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Old 11-14-2009, 12:11 PM
 
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Thanks for the Simcoe info. He must have been Simcoe Loyalists as I found, who I presume to be my gg-gf in UC with a signed 'allegiance tied to a land grant', 1830, declaring time in Canada to 12 years.

My bad s/b 1823, not 1813...

My sticking point becomes: his parentage, though I have hunches, nothing firm.
Have never located a marriage certificate for either his 1st & 2nd wives which could yield any clues.
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Old 11-14-2009, 12:35 PM
 
Location: Europe
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Quote:
Originally Posted by heyho View Post
Thanks for the Simcoe info. He must have been Simcoe Loyalists as I found, who I presume to be my gg-gf in UC with a signed 'allegiance tied to a land grant', 1830, declaring time in Canada to 12 years.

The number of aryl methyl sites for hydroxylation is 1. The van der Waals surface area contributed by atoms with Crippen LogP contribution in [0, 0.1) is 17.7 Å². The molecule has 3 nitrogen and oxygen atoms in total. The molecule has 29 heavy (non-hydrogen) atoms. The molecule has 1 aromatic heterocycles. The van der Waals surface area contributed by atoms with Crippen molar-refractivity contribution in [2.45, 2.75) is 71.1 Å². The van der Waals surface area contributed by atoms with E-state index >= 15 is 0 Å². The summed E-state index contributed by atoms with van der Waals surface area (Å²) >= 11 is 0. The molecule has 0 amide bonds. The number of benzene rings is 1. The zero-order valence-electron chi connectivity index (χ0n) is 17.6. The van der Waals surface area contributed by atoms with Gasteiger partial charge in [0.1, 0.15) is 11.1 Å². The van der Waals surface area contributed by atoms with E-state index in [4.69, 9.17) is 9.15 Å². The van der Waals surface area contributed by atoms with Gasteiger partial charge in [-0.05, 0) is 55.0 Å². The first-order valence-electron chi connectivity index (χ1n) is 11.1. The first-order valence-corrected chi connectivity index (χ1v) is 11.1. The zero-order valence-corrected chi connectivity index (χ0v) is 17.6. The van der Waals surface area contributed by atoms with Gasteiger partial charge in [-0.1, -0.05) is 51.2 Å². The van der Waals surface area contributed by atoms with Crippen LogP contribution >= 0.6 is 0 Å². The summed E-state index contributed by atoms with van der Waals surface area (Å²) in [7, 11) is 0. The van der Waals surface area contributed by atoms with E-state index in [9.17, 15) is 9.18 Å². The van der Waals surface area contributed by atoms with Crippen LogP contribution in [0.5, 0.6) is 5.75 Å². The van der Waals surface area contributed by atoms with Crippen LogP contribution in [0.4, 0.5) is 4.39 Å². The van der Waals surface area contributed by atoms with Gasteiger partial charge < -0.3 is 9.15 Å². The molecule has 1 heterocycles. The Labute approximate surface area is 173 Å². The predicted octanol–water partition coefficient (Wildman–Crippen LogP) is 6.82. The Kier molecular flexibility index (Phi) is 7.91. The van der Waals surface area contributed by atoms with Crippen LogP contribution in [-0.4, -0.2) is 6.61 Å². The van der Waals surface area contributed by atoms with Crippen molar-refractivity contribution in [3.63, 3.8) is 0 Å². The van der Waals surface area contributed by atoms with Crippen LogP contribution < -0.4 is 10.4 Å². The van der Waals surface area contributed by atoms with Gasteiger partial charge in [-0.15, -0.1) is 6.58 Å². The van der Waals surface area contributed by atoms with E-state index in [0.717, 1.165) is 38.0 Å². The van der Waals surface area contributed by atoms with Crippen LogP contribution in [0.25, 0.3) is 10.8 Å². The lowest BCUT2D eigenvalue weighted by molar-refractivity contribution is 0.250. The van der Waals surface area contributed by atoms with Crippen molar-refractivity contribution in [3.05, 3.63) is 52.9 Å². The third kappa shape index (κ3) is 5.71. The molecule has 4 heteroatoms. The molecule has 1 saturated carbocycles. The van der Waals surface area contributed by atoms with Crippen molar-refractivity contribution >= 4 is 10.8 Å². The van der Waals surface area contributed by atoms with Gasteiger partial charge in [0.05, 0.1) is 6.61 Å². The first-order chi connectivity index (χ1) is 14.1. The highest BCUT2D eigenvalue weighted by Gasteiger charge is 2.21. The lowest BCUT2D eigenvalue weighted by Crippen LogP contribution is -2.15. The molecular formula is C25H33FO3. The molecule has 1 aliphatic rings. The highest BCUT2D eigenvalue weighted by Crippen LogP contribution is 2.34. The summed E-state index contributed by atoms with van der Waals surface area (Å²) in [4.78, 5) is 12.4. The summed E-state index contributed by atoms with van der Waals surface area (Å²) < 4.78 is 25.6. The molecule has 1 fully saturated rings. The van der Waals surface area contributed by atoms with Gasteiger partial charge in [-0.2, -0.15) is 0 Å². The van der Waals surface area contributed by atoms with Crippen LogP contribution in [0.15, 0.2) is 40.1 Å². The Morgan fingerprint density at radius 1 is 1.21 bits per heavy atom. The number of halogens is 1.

....
The oath is the result of a change in official policy. After Simcoe left officials became uneasy about the large number of U.S. immigrants, and despite not having any problem in the War of 1812 the government moved to end U.S. immigration. The land grants were tied to an official oath and record books were kept, starting in 1829 (the date is a guess, I'm too lazy to go and look.)

The record books are a helpful tool, but not the be all end all for locating later immigrants. For, example in my family two brother emigrated to Prince Edward County, but only one took the oath. It looks as if the other brother, my grt-grt grandfather simply bought land.